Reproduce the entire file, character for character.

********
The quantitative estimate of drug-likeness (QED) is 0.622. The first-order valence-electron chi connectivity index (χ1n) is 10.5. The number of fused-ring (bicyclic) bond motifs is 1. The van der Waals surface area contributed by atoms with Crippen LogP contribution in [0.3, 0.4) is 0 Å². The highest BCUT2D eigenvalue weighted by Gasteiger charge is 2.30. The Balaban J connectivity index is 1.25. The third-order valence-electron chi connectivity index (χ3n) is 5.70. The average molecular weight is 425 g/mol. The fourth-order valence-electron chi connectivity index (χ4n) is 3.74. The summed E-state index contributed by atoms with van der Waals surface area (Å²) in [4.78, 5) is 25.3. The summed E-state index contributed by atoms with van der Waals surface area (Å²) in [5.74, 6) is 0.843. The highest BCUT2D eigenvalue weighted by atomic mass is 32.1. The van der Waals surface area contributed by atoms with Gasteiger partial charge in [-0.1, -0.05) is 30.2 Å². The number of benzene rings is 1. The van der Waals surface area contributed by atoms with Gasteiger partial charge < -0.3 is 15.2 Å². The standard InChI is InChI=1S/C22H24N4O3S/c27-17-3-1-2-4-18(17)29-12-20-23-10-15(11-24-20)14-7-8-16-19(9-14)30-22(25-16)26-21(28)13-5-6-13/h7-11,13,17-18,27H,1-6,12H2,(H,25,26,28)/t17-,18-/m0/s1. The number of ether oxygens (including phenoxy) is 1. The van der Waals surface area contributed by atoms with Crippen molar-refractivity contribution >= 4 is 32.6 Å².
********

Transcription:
The quantitative estimate of drug-likeness (QED) is 0.622. The first-order valence-electron chi connectivity index (χ1n) is 10.5. The number of fused-ring (bicyclic) bond motifs is 1. The van der Waals surface area contributed by atoms with Crippen LogP contribution in [0.3, 0.4) is 0 Å². The highest BCUT2D eigenvalue weighted by Gasteiger charge is 2.30. The Balaban J connectivity index is 1.25. The third-order valence-electron chi connectivity index (χ3n) is 5.70. The average molecular weight is 425 g/mol. The fourth-order valence-electron chi connectivity index (χ4n) is 3.74. The summed E-state index contributed by atoms with van der Waals surface area (Å²) in [4.78, 5) is 25.3. The summed E-state index contributed by atoms with van der Waals surface area (Å²) in [5.74, 6) is 0.843. The highest BCUT2D eigenvalue weighted by atomic mass is 32.1. The van der Waals surface area contributed by atoms with Gasteiger partial charge in [-0.1, -0.05) is 30.2 Å². The number of benzene rings is 1. The van der Waals surface area contributed by atoms with Gasteiger partial charge < -0.3 is 15.2 Å². The standard InChI is InChI=1S/C22H24N4O3S/c27-17-3-1-2-4-18(17)29-12-20-23-10-15(11-24-20)14-7-8-16-19(9-14)30-22(25-16)26-21(28)13-5-6-13/h7-11,13,17-18,27H,1-6,12H2,(H,25,26,28)/t17-,18-/m0/s1. The number of ether oxygens (including phenoxy) is 1. The van der Waals surface area contributed by atoms with Crippen molar-refractivity contribution >= 4 is 32.6 Å².